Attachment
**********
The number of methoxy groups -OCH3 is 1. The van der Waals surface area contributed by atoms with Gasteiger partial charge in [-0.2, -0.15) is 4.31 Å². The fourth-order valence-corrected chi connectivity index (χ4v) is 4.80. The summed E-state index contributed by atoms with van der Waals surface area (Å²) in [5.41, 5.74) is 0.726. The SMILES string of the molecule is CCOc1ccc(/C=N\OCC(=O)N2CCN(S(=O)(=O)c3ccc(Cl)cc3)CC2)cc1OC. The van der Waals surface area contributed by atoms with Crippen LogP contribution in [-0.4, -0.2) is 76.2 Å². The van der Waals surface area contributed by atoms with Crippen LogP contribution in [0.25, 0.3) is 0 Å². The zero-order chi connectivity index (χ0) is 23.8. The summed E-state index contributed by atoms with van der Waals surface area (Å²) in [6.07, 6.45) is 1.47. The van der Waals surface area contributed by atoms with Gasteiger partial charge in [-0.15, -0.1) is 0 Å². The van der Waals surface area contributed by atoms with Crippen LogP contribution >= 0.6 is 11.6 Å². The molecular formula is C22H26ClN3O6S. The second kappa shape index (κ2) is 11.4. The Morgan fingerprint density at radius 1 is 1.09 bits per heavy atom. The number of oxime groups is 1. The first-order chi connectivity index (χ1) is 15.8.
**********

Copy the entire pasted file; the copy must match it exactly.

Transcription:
The number of methoxy groups -OCH3 is 1. The van der Waals surface area contributed by atoms with Gasteiger partial charge in [-0.2, -0.15) is 4.31 Å². The fourth-order valence-corrected chi connectivity index (χ4v) is 4.80. The summed E-state index contributed by atoms with van der Waals surface area (Å²) in [5.41, 5.74) is 0.726. The SMILES string of the molecule is CCOc1ccc(/C=N\OCC(=O)N2CCN(S(=O)(=O)c3ccc(Cl)cc3)CC2)cc1OC. The van der Waals surface area contributed by atoms with Crippen LogP contribution in [-0.4, -0.2) is 76.2 Å². The van der Waals surface area contributed by atoms with Crippen LogP contribution in [0.25, 0.3) is 0 Å². The zero-order chi connectivity index (χ0) is 23.8. The summed E-state index contributed by atoms with van der Waals surface area (Å²) in [6.07, 6.45) is 1.47. The van der Waals surface area contributed by atoms with Gasteiger partial charge in [-0.15, -0.1) is 0 Å². The van der Waals surface area contributed by atoms with Crippen LogP contribution >= 0.6 is 11.6 Å². The molecular formula is C22H26ClN3O6S. The second kappa shape index (κ2) is 11.4. The Morgan fingerprint density at radius 1 is 1.09 bits per heavy atom. The number of oxime groups is 1. The first-order chi connectivity index (χ1) is 15.8.